County Boundaries – the case for and against Yorkshire’s national football team

Bridlington v Whitley Bay

Yorkshire has a national football team, no really. Formed last summer, with the aim of becoming part of CONIFA – the international governing body for Non-FIFA affiliated Associations for association football – its existence has already split opinion, including here at popular STAND fanzine. Here, first printed in issue 93 of the fanzine, Jack Peat and Glen Wilson argue the cases for and against Yorkshire’s national side.

The case for Yorkshire, by Jack Peat

A regionalist, narrow minded, petty attempt at perpetuating an assumed regional superiority. It’s Yexit, and given the current political climate, it’s all a bit yawn.

At least those are some of the arguments waged against the Yorkshire international football team that made their debut last month at Hemsworth. The game, which drew 500 spectators, ended in a 1-1 draw against the highly-rated Isle of Man, but it was less the action on the pitch and more the subtext of what is happening off it that really drew the attention.

That Yorkshire would consider itself part of a world league of stateless peoples is the first point of contention. Does it really have just cause to compete with the likes of Tibet and Darfur, which have actual, real problems? Or is it an ego-driven two fingers to the rest of the UK in the same way a strong Yorkshire makes a strong England in cricket and our medal hauls often compete with other nations at the Olympics?

Well, I would argue that their/our beef is justified. Yorkshire has a larger population than Scotland and a greater economic weight than Wales and Northern Ireland, and yet it gets largely overlooked by Westminster in comparison. Bereft of its own parliament we have had to watch by as billions of pounds gets pumped in to a high-speed rail connection for London while pacer trains and redundant District Line carriages get sent north.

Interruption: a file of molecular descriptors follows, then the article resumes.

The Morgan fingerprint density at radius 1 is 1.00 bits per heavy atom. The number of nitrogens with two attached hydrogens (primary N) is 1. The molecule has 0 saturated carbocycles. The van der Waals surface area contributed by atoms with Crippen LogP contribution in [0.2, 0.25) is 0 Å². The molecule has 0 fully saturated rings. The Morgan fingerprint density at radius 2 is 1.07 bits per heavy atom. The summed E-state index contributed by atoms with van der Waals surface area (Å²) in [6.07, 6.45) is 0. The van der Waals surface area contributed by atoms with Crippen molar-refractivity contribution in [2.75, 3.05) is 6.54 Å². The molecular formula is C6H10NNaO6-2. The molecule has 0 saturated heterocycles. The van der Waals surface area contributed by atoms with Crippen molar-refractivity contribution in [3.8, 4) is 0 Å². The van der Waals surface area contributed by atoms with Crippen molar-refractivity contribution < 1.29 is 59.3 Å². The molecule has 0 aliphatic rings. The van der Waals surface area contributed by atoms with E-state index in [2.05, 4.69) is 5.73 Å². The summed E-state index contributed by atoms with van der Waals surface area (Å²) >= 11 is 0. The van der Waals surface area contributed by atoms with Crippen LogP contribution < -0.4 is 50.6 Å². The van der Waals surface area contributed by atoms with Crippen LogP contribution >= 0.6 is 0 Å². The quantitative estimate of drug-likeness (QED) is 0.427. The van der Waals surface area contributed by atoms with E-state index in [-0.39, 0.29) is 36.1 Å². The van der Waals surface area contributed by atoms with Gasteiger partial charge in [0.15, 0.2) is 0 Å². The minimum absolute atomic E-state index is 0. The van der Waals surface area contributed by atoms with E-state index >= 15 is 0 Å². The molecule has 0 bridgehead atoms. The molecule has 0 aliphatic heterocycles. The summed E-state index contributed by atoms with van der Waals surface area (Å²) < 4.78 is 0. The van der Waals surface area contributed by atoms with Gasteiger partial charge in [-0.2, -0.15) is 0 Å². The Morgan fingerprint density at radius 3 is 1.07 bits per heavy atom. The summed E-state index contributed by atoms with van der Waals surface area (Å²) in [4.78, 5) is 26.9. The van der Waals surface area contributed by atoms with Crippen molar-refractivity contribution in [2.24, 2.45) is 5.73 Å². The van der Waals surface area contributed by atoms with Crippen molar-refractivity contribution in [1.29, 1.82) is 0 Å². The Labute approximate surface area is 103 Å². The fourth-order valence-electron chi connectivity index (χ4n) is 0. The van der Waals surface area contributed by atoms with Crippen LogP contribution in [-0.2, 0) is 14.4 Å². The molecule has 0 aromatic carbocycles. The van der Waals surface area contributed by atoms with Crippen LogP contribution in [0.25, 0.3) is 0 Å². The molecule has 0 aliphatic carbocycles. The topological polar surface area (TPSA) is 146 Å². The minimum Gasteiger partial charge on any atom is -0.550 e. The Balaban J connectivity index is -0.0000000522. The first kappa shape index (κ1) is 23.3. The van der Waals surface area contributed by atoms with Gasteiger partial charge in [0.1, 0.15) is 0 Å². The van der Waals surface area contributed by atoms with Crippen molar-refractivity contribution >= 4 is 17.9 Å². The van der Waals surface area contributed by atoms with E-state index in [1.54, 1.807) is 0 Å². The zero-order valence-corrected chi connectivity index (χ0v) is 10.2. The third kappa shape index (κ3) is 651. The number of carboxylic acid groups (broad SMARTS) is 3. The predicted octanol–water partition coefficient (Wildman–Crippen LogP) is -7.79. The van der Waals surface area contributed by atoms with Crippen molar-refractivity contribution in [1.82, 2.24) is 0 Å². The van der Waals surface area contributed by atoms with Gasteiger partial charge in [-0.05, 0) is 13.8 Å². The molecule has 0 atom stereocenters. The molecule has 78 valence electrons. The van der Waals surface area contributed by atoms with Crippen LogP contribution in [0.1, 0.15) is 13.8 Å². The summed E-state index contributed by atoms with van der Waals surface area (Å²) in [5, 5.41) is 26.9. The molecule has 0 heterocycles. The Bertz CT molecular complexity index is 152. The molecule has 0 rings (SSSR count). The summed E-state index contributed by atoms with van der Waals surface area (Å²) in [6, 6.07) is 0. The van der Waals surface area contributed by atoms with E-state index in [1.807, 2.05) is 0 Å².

But sputtering transport aside, the main reason why Yorkshire is currently getting a rotten deal is because of its sputtering devolution process. While other areas are much further along the devolution path and have unlocked more government funding as a result, Yorkshire is at a stand-still, and public spending per head of population is therefore far lower (£8,791 a year) than in London (£10,129), the North-West (£9,387) and the North-East (£9,472) as a consequence.

Not that that matters in the eyes of Whitehall where ambitious plans for devolution have been superseded by the Northern Powerhouse. The brainchild of George Osborne, who now edits London’s free rag, was supposed to unite the great cities of the North to create a rival to the economic might of the south east, but without the infrastructure to support it, the wheels have both literally and proverbially fallen off.

So you can hardly blame YIFA for trying to raise the profile of the region. As its website reads, the objective of the football team is to empower Yorkshire and to raise awareness of the county to help it become an internationally renowned region to visit, invest in and watch sport in. What they forget to mention is that if we get independence, we’ll also have £350 million to invest in our local health services….. maybe.


The case against Yorkshire, by Glen Wilson